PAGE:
Primary Urban Health Care Unit and Community Movement
The mental health services in the country are far from developed, and not easily accessible. The minuscule mental health budget often concentrates on building of services in expensive psychiatric hospital set-ups rather than primary or community care, or close to where people live. These services often, only concentrate on the more severe mental health conditions, while common mental health conditions like panic attacks, anxiety, stress, and depression which are more likely to be experienced by anyone at any given point of time are largely
It is in this context that Iswar Sankalpa launched a pilot project – the Urban Mental Health Programme (UMHP) – Project Sambandhan – in partnership with the Kolkata Municipal Corporation (KMC) in wards 78 and 82.
This project aims to evolve a holistic care pathway for the socio-economically disadvantaged population in the slums in both these wards – by integrating mental health services with physical health care services in the primary health care setting. By reaching out to those having some mental health conditions – the project aspires to promote early detection and minimise stigma as well. Hence, UMHP focuses on the preventive aspects of mental illness and health – and thus leads to quicker intervention.
UMHP has a dualistic goal –
- To integrate mental health services with general health services offered at the ward health units of the two wards under the KMC and in the process train and create non-psychiatric workers in the field of mental health. This will help in establishing a faster identification, intervention and treatment process.
- To evolve a community movement towards positive mental health. This is an inclusive idea of mental well-being and not simply the absence of mental health conditions. This will help target the knowledge, attitude and practices of the community and bring change.
Our vision is that these wards will serve as models which the KMC can adapt in their other wards, heralding a new Calcutta – the city of joy where madness is no longer misunderstood, shunned and discarded off, but embraced and provided intervention, treatment and support.
The Urban Mental Health Programme (UMHP) works in two wards (78 and 82) of the Kolkata Municipal Corporation and is a clinic based intervention model. It is simultaneously working on creating a positive movement towards mental health care in the surrounding community. These wards have a concentrated slum population and the majority of the families belong to the low income or below-poverty line groups.
The Target Group:
The philosophy behind starting a programme like UMHP in such a low-income group community encompasses understanding the dynamics of living in an urban slum.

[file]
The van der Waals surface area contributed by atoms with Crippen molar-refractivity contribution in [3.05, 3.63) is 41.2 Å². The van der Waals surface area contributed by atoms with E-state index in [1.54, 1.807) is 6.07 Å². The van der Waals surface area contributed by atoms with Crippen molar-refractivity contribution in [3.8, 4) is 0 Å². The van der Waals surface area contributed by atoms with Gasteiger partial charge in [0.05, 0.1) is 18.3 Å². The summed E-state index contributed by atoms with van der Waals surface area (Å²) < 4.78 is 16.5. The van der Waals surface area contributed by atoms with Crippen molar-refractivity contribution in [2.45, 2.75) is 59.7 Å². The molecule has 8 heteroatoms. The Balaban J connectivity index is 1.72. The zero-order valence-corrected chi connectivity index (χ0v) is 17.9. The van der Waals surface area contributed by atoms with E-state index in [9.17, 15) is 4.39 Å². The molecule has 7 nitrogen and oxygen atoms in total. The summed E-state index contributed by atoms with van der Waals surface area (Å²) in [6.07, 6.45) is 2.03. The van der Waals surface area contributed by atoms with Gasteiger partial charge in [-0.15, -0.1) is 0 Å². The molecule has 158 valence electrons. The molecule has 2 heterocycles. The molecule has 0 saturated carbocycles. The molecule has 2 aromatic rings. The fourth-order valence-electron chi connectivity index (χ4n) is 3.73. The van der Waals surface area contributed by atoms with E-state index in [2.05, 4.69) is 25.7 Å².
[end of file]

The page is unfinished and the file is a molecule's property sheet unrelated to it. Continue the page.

In a research paper released by the United Nations – Understanding Slums, Case studies for the Global Report on Human Settlements 2003, it was estimated that about one
third of the population of Kolkata lives in slums, of which over 40% of Kolkata’s slum residents have been slum dwellers for two generations or longer, and more than half originate from the Kolkata hinterland.
Space crunch, big families, and poor sanitation coupled with the majority being engaged in the informal sector with average monthly earnings between 500 and 1700 rupees; some three-quarters of the Kolkata slum population are below the poverty line. These pre-existing conditions contribute to the high illiteracy of this population which consequently leads to very limited options for raising the standard of living, and thus creating a vicious cycle of poverty, unemployment and illiteracy.
This scenario further intensifies the poor knowledge and information disseminated amongst these communities and leads to a low level of health awareness amongst our target population, regarding general health care, and an even lower awareness on mental health care.
Services in West Bengal:
The current scenario of mental health care being accessed in West Bengal can be understood through the Performance of Mental Hospitals 2002-03 to 2006-07;
|1)||OPD attendance of persons with mental health conditions (Mental Hospitals, Medical Colleges, District Hospitals, NGOs, Nursing Homes||632528||576874||496912||367005||381669|
|2)||Indoor admission of persons with mental health conditions (Mental Hospitals only)||1516||1245||1032||712||862|
According to World Health Organisation (WHO) estimates, the worldwide prevalence of mental health conditions is, approximately –
- 1% major mental illness,
- 4-5% minor mental illness,
- 3-5% substance dependence and
- 3% mental retardation,
This implies that about 10-12% of a given population at any given time has a mental health condition. Given that West Bengal’s population is about 80 million, the absolute number of persons with a mental health condition is 8 million but the number of persons accessing OPD care in 2006 was less than 7 lakhs. Further, an estimated 5% of persons with major mental health conditions need inpatient care and this number is estimated to be 32,000 – the admissions in the same year was less than 2000. The above estimates leave no room for doubt, the overwhelming need for extending mental health service delivery in the state.
The UMHP model of delivering mental health care facilities has been devised taking this background into account. These ward health units serve as the primary urban health care centres in Kolkata. They are both more localized